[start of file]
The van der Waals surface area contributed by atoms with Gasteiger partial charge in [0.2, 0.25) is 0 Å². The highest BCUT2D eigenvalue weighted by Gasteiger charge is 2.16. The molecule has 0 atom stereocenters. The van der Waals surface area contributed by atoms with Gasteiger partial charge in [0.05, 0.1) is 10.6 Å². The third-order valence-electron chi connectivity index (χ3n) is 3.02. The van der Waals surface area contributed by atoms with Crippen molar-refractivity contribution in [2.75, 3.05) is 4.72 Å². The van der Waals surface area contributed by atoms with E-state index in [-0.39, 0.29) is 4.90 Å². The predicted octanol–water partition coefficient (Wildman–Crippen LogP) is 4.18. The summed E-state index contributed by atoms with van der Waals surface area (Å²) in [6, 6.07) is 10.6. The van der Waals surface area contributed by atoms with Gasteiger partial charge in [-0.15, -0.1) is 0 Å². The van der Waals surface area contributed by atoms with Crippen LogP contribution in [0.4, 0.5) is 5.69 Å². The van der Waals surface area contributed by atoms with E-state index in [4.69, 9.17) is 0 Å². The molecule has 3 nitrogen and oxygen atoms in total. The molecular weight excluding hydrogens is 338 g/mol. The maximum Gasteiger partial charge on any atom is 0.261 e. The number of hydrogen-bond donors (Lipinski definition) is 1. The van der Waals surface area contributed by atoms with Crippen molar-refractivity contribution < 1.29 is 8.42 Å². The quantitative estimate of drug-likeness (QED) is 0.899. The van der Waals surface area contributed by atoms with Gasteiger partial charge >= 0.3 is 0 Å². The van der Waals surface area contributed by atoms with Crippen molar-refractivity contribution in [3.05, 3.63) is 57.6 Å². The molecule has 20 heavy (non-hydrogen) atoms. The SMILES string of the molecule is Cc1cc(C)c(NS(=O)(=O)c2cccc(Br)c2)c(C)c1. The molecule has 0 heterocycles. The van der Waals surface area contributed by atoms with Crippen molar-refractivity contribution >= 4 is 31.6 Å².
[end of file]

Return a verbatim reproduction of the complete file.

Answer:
The van der Waals surface area contributed by atoms with Gasteiger partial charge in [0.2, 0.25) is 0 Å². The highest BCUT2D eigenvalue weighted by Gasteiger charge is 2.16. The molecule has 0 atom stereocenters. The van der Waals surface area contributed by atoms with Gasteiger partial charge in [0.05, 0.1) is 10.6 Å². The third-order valence-electron chi connectivity index (χ3n) is 3.02. The van der Waals surface area contributed by atoms with Crippen molar-refractivity contribution in [2.75, 3.05) is 4.72 Å². The van der Waals surface area contributed by atoms with E-state index in [-0.39, 0.29) is 4.90 Å². The predicted octanol–water partition coefficient (Wildman–Crippen LogP) is 4.18. The summed E-state index contributed by atoms with van der Waals surface area (Å²) in [6, 6.07) is 10.6. The van der Waals surface area contributed by atoms with Gasteiger partial charge in [-0.15, -0.1) is 0 Å². The van der Waals surface area contributed by atoms with Crippen LogP contribution in [0.4, 0.5) is 5.69 Å². The van der Waals surface area contributed by atoms with E-state index in [4.69, 9.17) is 0 Å². The molecule has 3 nitrogen and oxygen atoms in total. The molecular weight excluding hydrogens is 338 g/mol. The maximum Gasteiger partial charge on any atom is 0.261 e. The number of hydrogen-bond donors (Lipinski definition) is 1. The van der Waals surface area contributed by atoms with Crippen molar-refractivity contribution < 1.29 is 8.42 Å². The quantitative estimate of drug-likeness (QED) is 0.899. The van der Waals surface area contributed by atoms with Gasteiger partial charge >= 0.3 is 0 Å². The van der Waals surface area contributed by atoms with Crippen molar-refractivity contribution in [3.05, 3.63) is 57.6 Å². The molecule has 20 heavy (non-hydrogen) atoms. The SMILES string of the molecule is Cc1cc(C)c(NS(=O)(=O)c2cccc(Br)c2)c(C)c1. The molecule has 0 heterocycles. The van der Waals surface area contributed by atoms with Crippen molar-refractivity contribution >= 4 is 31.6 Å².